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Articles by Patrick Couture
Total Records ( 3 ) for Patrick Couture
  Anne Gangloff , Jean Bergeron , Patrick Couture , Rebecca Martins , Robert A. Hegele and Claude Gagne
  Not available
  Allan Sniderman , George Thanassoulis , Patrick Couture , Ken Williams , Ahsan Alam and Curt D. Furberg
  Researchers from the Cholesterol Treatment Trialists' (CTT) Collaboration have argued for maximal lowering of low-density lipoprotein cholesterol (LDL-C) by the use of pharmacologic agents, with the strongest evidence coming from the five comparison statin studies in their second meta-analysis. The CTT meta-analysis has many strengths but also a number of limitations, which have not been discussed and which, given the clinical implications, require consideration. Among these are: (1) the impact and validity of including revascularizations within a composite primary end point; (2) the inclusion of the A-Z study, whose design does not allow for valid comparisons of two statin regimens; (3) the fact that baseline LDL-C levels in the comparison studies were not low enough to test whether statin therapy reduces risk significantly in groups with an initial low LDL-C; and, most important, (4) authors of the five studies compared doses at the extremes of statin regimens. However, the clinical choice is not between the lowest and the greatest dose of a statin statin regimens, for example, between 10 and 80 mg atorvastatin, but, more realistically, between intermediate and high dose, that is, between 40 and 80 mg atorvastatin. On the basis of the CTT meta-analysis, we calculate that any potential gain from increasing the dose from 40 to 80 mg atorvastatin would be very small, at best a further 2% further reduction in clinical events. The increase in dose, unfortunately, would likely be associated with increased side effects and decreased compliance. Accordingly, whether net benefit would be demonstrable cannot be assumed. It follows that definitive evidence supporting maximal lowering of LDL-C or maximal dose of statins is still lacking and guidelines, if they are to be evidence-based, should acknowledge this uncertainty.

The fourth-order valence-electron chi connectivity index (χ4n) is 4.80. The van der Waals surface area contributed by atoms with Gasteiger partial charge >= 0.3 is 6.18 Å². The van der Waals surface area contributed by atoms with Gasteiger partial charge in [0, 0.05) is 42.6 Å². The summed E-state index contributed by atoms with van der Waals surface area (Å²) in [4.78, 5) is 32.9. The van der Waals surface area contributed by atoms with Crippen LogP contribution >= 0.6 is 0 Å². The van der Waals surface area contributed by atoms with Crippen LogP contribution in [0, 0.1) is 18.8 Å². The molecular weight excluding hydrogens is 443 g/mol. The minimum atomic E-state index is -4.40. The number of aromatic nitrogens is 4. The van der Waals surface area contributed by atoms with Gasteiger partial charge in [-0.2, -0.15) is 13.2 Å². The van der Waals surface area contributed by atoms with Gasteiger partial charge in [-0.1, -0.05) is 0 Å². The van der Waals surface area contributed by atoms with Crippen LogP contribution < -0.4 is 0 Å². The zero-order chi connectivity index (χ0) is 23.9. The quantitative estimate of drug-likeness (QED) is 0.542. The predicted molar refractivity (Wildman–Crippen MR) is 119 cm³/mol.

Allan D. Sniderman , Andre Tremblay , Jacqueline De Graaf and Patrick Couture
 

Objective

To characterize the composition of very-low-density lipoprotein (VLDL) particles and the proportion of VLDL to total apolipoprotein B (apoB) particles in patients with hypertriglyceridemia caused by excess VLDL.

Methods

Subjects were selected from 2023 consecutive patients attending the Lipid Clinic at the Laval University Centre. Plasma lipids, apoB, and apoA-I were measured and chylomicron lipids and VLDL and LDL lipids and apoB determined after ultracentrifugation. Patients with hypertriglyceridemia caused by excess VLDL were divided into four groups on the basis of triglyceride and apoB.

Results

A total of 440 controls, 387 subjects with normotriglyceridemic hyperapoB, 38 with type III dysbetalipoproteinemia, 270 with mild hypertriglyceridemic normoapoB, 163 with moderate hypertriglyceridemic normoapoB, 458 with mild hypertriglyceridemic hyperapoB, and 295 subjects with moderate hypertriglyceridemic hyperapoB were compared. In patients with hypertriglyceridemia caused by excess VLDL, the VLDL particles were triglyceride and cholesterol-enriched. HyperapoB is associated with greater low-density lipoprotein (LDL) apoB than normoapoB, whereas greater triglycerides are associated with greater VLDL apoB. Thus, the ratio of VLDL apoB/total apoB was significantly less in those with mild hypertriglyceridemia compared with those with moderate hypertriglyceridemia, irrespective of the plasma apoB.

Conclusions

The apoB phenotypes in hypertriglyceridemia caused by excess VLDL appear to be determined by the extent to which VLDL secretion increases, the extent to which VLDL particles can be converted to LDL particles, and the effects of core lipid exchange. More accurate characterization of hypertriglyceridemia caused by excess VLDL should lead to a better understanding of the determinants of VLDL clearance and conversion to LDL as well as of the atherogenic potential of VLDL.

 
 
 
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